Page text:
Halloween is upon us, and perhaps no book better encapsulates the combination of spooky season with comic book adventure than The Devil’s Red Bride. It’s a quaint little tale on samurais butchering people — a classic tale we can all put ourselves into, but it is more than just a unique take on the grindhouse genre. The Devil’s Red Bride manages to really be this coy perception about gender dynamics within the construct of power, allowing for the simple joys found in brutality while giving these layered perceptions about our world.
Even more, it is fascinating that this story can hold an audience despite how much is going on. Within one issue we come to understand: there is a war between respective clans occurring, a woman has taken on the role of a ronin, and there is a resistance to the current status quo being undertaken. These types of revelations usually are paced out over several issues of an arc, but writer Sebastian Girner gets straight to the point, without diluting his characters or plot. In being this blunt with his storytelling, it allows for the dynamics between characters to be way newer within the cloak of familiarity.
In tow, artist John Bivens is simply stellar with his unique line art in this book, reminiscent of the original manga of Lady Snowblood. Biven’s art has this simple but sturdy effect that allows for a wonderful flow to each panel and gives a proper fluidity in the art style.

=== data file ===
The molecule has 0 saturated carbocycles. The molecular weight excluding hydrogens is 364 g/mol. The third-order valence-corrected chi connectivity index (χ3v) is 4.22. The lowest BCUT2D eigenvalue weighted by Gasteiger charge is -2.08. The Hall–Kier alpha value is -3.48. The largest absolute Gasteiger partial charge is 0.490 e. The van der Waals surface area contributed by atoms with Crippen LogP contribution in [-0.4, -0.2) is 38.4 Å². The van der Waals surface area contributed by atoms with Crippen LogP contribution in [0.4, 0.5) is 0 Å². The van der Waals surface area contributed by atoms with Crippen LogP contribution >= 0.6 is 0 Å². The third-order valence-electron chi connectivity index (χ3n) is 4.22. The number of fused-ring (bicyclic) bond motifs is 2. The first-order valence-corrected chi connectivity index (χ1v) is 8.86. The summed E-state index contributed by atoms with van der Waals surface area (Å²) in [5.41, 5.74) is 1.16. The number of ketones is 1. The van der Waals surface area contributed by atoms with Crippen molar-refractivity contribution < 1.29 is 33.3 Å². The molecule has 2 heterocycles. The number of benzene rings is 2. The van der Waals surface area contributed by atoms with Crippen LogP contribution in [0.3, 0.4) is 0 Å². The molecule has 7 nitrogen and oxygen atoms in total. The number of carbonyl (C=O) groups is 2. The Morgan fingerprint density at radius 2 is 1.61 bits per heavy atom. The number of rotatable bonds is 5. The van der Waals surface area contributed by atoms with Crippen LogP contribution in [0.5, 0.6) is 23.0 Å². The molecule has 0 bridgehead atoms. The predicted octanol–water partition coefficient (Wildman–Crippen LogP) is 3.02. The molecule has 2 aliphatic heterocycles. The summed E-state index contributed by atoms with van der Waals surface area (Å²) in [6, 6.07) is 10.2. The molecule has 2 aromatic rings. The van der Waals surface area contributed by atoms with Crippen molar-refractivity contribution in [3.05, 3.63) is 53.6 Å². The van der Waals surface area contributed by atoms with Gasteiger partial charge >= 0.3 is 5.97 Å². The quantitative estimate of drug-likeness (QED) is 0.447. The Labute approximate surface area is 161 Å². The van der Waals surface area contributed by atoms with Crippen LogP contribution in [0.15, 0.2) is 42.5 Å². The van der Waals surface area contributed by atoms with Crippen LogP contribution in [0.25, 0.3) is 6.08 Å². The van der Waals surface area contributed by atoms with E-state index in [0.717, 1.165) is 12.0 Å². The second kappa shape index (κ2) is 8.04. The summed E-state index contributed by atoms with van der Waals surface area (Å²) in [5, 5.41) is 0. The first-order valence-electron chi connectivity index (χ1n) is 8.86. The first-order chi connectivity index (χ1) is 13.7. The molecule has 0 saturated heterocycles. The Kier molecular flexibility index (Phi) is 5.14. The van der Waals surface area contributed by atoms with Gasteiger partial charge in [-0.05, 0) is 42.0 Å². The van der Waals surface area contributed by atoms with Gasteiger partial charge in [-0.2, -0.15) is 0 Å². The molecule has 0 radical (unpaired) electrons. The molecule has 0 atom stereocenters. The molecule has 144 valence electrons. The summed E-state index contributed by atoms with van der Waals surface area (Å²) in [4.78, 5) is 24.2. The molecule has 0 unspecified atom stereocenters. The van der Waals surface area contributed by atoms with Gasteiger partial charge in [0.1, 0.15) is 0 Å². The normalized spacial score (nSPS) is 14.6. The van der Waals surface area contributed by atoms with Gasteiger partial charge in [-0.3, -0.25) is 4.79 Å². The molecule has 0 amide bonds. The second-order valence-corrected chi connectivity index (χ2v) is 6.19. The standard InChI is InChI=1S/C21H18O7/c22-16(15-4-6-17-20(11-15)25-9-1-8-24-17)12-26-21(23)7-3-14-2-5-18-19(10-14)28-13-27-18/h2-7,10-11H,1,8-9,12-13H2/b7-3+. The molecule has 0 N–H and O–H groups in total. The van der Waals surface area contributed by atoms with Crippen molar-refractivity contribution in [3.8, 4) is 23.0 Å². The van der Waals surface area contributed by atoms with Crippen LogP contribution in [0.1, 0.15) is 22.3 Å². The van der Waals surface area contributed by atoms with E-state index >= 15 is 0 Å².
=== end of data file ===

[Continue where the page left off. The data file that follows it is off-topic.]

Adding to this wonderful art style is colorist Iris Monahan, who manages to really do a wonderful job with just red black and white. The accentuation and dynamism that she brings to the unique set of lines really pop, and make it reminiscent of something found within a manga cover or those old Japanese paintings. Pairing well with here is letterer Jeff Powell, who aids the unique styles that overlay this book.
Overall, The Devil’s Red Bride #1 is a wonderfully strong and potent delight. It offers as much nuance and depth in its narrative as anything in the Criterion Collection. The tale that Sebastian Girner has formulated is at once exciting and fervent in tackling the genre.
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